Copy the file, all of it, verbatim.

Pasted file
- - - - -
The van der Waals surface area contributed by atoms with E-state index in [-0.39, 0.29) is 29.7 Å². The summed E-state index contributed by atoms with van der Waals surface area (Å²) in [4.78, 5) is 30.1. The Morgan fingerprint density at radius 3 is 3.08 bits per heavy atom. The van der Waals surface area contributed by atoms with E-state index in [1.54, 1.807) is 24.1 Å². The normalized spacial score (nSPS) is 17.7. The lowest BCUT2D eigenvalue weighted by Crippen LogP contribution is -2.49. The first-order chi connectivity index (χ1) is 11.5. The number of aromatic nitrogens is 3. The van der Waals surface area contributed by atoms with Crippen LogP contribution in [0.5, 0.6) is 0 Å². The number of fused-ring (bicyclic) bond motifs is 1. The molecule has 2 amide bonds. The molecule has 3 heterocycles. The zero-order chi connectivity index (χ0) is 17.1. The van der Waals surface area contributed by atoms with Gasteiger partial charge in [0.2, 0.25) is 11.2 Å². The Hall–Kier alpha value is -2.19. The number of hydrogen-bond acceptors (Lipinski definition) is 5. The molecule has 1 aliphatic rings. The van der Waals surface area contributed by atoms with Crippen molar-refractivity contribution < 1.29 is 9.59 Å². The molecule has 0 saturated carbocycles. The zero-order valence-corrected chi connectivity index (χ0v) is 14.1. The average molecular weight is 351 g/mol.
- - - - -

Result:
The van der Waals surface area contributed by atoms with E-state index in [-0.39, 0.29) is 29.7 Å². The summed E-state index contributed by atoms with van der Waals surface area (Å²) in [4.78, 5) is 30.1. The Morgan fingerprint density at radius 3 is 3.08 bits per heavy atom. The van der Waals surface area contributed by atoms with E-state index in [1.54, 1.807) is 24.1 Å². The normalized spacial score (nSPS) is 17.7. The lowest BCUT2D eigenvalue weighted by Crippen LogP contribution is -2.49. The first-order chi connectivity index (χ1) is 11.5. The number of aromatic nitrogens is 3. The van der Waals surface area contributed by atoms with Crippen LogP contribution in [0.5, 0.6) is 0 Å². The number of fused-ring (bicyclic) bond motifs is 1. The molecule has 2 amide bonds. The molecule has 3 heterocycles. The zero-order chi connectivity index (χ0) is 17.1. The van der Waals surface area contributed by atoms with Gasteiger partial charge in [0.2, 0.25) is 11.2 Å². The Hall–Kier alpha value is -2.19. The number of hydrogen-bond acceptors (Lipinski definition) is 5. The molecule has 1 aliphatic rings. The van der Waals surface area contributed by atoms with Crippen molar-refractivity contribution < 1.29 is 9.59 Å². The molecule has 0 saturated carbocycles. The zero-order valence-corrected chi connectivity index (χ0v) is 14.1. The average molecular weight is 351 g/mol.